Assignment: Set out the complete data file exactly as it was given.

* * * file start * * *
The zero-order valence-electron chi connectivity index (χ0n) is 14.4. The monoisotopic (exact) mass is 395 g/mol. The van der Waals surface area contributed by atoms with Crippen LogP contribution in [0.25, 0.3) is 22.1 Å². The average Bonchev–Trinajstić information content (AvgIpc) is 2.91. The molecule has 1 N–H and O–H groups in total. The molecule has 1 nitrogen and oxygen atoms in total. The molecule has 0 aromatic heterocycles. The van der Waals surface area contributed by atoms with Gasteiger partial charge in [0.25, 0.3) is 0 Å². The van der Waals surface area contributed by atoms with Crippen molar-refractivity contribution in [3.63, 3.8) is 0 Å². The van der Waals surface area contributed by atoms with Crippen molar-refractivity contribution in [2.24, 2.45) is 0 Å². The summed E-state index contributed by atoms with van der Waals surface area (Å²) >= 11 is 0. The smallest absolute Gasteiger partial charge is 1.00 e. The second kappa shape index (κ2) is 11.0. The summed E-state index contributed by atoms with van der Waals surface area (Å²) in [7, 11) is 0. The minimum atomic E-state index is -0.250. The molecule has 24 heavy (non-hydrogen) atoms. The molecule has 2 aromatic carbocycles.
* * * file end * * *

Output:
The zero-order valence-electron chi connectivity index (χ0n) is 14.4. The monoisotopic (exact) mass is 395 g/mol. The van der Waals surface area contributed by atoms with Crippen LogP contribution in [0.25, 0.3) is 22.1 Å². The average Bonchev–Trinajstić information content (AvgIpc) is 2.91. The molecule has 1 N–H and O–H groups in total. The molecule has 1 nitrogen and oxygen atoms in total. The molecule has 0 aromatic heterocycles. The van der Waals surface area contributed by atoms with Gasteiger partial charge in [0.25, 0.3) is 0 Å². The van der Waals surface area contributed by atoms with Crippen molar-refractivity contribution in [3.63, 3.8) is 0 Å². The van der Waals surface area contributed by atoms with Crippen molar-refractivity contribution in [2.24, 2.45) is 0 Å². The summed E-state index contributed by atoms with van der Waals surface area (Å²) >= 11 is 0. The smallest absolute Gasteiger partial charge is 1.00 e. The second kappa shape index (κ2) is 11.0. The summed E-state index contributed by atoms with van der Waals surface area (Å²) in [7, 11) is 0. The minimum atomic E-state index is -0.250. The molecule has 24 heavy (non-hydrogen) atoms. The molecule has 2 aromatic carbocycles.